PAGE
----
When meat, vegetables, or fruit are frozen, the abundant water within freezes into ice crystals. These ice crystals irreversibly damage the fibers within those foods, which is why fresh meat is more desirable than previously frozen. If you’ve ever tried to extend the life of strawberries or a bell pepper by placing it in your home freezer, then you know the problem. After they thaw, the flesh turns to a watery mush. The same thing sort of happens in muscle fibers.

One way to counteract this is to flash-freeze those items. Freezing items more quickly results in the formation of much smaller ice crystals, and those smaller crystals do less damage to meat. Not that many barbecue joints are using frozen meat instead of fresh in the smokers, but many around the state now ship their barbecue. The best way to ship a brisket to ensure that it remains cold through the mail is to freeze it first. Flash freezing will keep that meat from turning to mush when the customer reheats it.

The customer can also help themselves in this situation. Thaw slowly. Putting that slab of nearly frozen brisket on the counter will cause shock to the muscle fiber. Putting it in the fridge will thaw it more gently so hopefully it will have some integrity once you reheat it.

4. Wood Matters

Four major hardwoods are used for barbecue in Texas – oak, hickory, pecan, and mesquite. When asked for a preference, I generally tell people that mesquite smoke can be harsh, but it’s hard to distinguish from the other three. After Camp Brisket, I know that’s not entirely correct.

For lunch on day two, briskets were smoked over all four of those hardwoods. Unlike the day before where the different grades of meat were cooked under the same conditions, there were four separate smokers involved for this test. It’s hard to account for the different variables in each smoking chamber, but the final result from all who filled out their “Sensory Exercise” form was that hickory was the preferred wood. That might have been because that brisket was well cooked while the pecan-smoked brisket was a ways from being done, but one thing was obvious after tasting them side by side: the flavor from oak is distinct from the flavor of pecan, hickory, and mesquite. Mesquite was the easily identifiable outlier, but the others were still unique. I can’t say that I preferred one by any wide margin, but I certainly didn’t dislike any of them. It was a tray full of smoked brisket after all.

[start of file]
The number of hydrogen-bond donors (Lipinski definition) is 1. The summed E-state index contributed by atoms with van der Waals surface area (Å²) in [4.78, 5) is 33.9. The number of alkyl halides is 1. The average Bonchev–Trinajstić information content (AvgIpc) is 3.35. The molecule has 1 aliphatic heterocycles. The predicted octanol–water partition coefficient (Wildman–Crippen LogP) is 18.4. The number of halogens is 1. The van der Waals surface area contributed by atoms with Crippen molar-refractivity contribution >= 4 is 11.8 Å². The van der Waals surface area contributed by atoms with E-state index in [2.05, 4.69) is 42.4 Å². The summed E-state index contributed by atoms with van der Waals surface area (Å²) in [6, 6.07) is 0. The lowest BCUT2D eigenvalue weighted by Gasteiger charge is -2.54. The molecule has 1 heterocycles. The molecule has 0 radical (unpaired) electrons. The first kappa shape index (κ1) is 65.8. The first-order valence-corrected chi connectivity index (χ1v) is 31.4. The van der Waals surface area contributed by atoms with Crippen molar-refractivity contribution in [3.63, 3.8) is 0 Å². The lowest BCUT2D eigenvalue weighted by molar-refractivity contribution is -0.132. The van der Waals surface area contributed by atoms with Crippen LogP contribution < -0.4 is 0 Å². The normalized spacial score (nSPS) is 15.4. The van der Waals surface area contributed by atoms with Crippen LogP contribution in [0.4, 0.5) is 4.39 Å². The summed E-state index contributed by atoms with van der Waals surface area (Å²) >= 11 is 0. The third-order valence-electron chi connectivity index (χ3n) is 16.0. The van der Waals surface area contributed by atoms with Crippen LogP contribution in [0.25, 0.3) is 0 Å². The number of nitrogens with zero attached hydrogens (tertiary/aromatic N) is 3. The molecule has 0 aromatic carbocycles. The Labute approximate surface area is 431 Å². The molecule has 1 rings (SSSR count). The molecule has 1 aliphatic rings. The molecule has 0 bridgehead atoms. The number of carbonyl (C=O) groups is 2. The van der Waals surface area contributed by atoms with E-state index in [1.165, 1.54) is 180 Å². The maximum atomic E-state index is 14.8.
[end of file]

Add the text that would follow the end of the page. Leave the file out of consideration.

5. Franklin Barbecue uses nearly every “all-natural” brisket that Creekstone can process.

Hormones, antibiotics, and growth promoters are all commonly fed to conventionally-raised beef as they are fattened in feedlots. If you’re eating barbecue in Texas, chances are that’s what you’re consuming. Boxes of IBP (short for Iowa Beef Processors, but now owned by Tyson) briskets are ubiquitous, but a few barbecue joints prefer a different route. Franklin Barbecue is one of them. They purchase briskets from Creekstone Farms in southern Kansas that are free of hormones, antibiotics and growth promoting drugs (referred to as “all-natural” from here on out). This is an ethical choice according to Aaron Franklin who pays a nice premium for that beef. The final product is also pretty good (hello, best in Texas the world), so why don’t more pitmasters make that same choice?

Besides price being the major deterrent, another thing to consider is supply. There simply aren’t enough “all natural” briskets to go around. Aaron Franklin attended Camp Brisket where he talked about the challenge of getting briskets. He can’t be picky these days because he’s getting nearly every all-natural brisket that Creekstone can produce. This week that was four hundred briskets, or two hundred head of cattle. If another barbecue joint of similar size wanted to use these same all-natural briskets, they would have to find another supplier. According to Franklin, who has done some shopping around, there isn’t another single producer who can supply that many all-natural briskets every month. While most choose to cook conventional briskets based on cost alone, it must be understood that it doesn’t always come down to price. There are only so many cattle out there, and only a small percentage can be considered all-natural.

It’s a humbling thing to go into an event where you’re supposed to be the expert and realize how much there still is to learn. Barbecue and beef in Texas are such rich subjects, I’m glad there are teachers like Drs. Savell and Griffin who are willing to teach us barbecue fiends and organizations like Foodways Texas to bring us all together.